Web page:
A mutation in the receptor Methoprene-tolerant alters juvenile hormone response in insects and crustaceans

Hitoshi Miyakawa, Kenji Toyota, Ikumi Hirakawa, Yukiko Ogino, Shinichi Miyagawa, Shigeto Oda, Norihisa Tatarazako, Toru Miura, John K. Colbourne, Taisen Iguchi

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Abstract

Juvenile hormone is an essential regulator of major developmental and life history events in arthropods. Most of the insects use juvenile hormone III as the innate juvenile hormone ligand. By contrast, crustaceans use methyl farnesoate. Despite this difference that is tied to their deep evolutionary divergence, the process of this ligand transition is unknown. Here we show that a single amino-acid substitution in the receptor Methoprene-tolerant has an important role during evolution of the arthropod juvenile hormone pathway. Microcrustacea Daphnia pulex and D. magna share a juvenile hormone signal transduction pathway with insects, involving Methoprene-tolerant and steroid receptor coactivator proteins that form a heterodimer in response to various juvenoids. Juvenile hormone-binding pockets of the orthologous genes differ by only two amino acids, yet a single substitution within Daphnia Met enhances the receptor's responsiveness to juvenile hormone III. These results indicate that this mutation within an ancestral insect lineage contributed to the evolution of a juvenile hormone III receptor system.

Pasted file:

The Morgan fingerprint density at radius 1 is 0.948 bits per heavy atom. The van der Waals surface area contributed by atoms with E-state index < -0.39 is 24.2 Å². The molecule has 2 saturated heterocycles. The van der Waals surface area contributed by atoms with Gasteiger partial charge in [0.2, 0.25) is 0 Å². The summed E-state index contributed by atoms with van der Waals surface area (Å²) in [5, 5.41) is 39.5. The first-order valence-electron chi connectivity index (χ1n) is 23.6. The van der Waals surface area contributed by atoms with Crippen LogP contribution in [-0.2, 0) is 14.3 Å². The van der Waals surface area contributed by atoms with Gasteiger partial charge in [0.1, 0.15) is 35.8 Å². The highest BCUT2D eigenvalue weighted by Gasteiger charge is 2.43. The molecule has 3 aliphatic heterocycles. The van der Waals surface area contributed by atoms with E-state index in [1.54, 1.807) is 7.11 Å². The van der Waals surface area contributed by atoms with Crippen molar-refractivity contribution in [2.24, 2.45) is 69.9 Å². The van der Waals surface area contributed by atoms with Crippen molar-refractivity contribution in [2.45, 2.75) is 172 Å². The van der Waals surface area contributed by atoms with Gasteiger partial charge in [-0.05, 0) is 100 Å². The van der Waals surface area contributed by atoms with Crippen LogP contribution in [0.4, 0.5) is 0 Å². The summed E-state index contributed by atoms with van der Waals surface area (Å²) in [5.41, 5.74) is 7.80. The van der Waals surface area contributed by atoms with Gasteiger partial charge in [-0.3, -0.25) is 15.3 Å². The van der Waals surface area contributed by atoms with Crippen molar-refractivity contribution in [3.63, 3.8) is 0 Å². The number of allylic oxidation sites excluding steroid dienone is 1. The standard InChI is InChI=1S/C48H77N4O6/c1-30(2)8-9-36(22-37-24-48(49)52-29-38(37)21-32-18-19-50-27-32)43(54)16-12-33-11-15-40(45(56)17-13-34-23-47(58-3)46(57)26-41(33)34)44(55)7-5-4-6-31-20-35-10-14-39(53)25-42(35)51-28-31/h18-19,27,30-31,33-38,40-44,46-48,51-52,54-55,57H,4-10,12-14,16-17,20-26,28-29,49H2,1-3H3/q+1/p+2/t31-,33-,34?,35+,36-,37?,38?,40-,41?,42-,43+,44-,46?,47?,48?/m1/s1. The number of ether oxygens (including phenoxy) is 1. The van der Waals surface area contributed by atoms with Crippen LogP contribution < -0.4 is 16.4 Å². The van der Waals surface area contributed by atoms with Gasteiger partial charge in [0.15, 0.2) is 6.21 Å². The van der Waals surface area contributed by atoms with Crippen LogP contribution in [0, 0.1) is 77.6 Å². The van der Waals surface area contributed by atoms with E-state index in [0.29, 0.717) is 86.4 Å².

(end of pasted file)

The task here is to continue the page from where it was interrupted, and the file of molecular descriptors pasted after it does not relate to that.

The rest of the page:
Original languageEnglish
Article number1856
JournalNature communications
Volume4
DOIs
Publication statusPublished - 12 Jun 2013

Cite this

Miyakawa, H., Toyota, K., Hirakawa, I., Ogino, Y., Miyagawa, S., Oda, S., Tatarazako, N., Miura, T., Colbourne, J. K., & Iguchi, T. (2013). A mutation in the receptor Methoprene-tolerant alters juvenile hormone response in insects and crustaceans. Nature communications, 4, [1856]. https://doi.org/10.1038/ncomms2868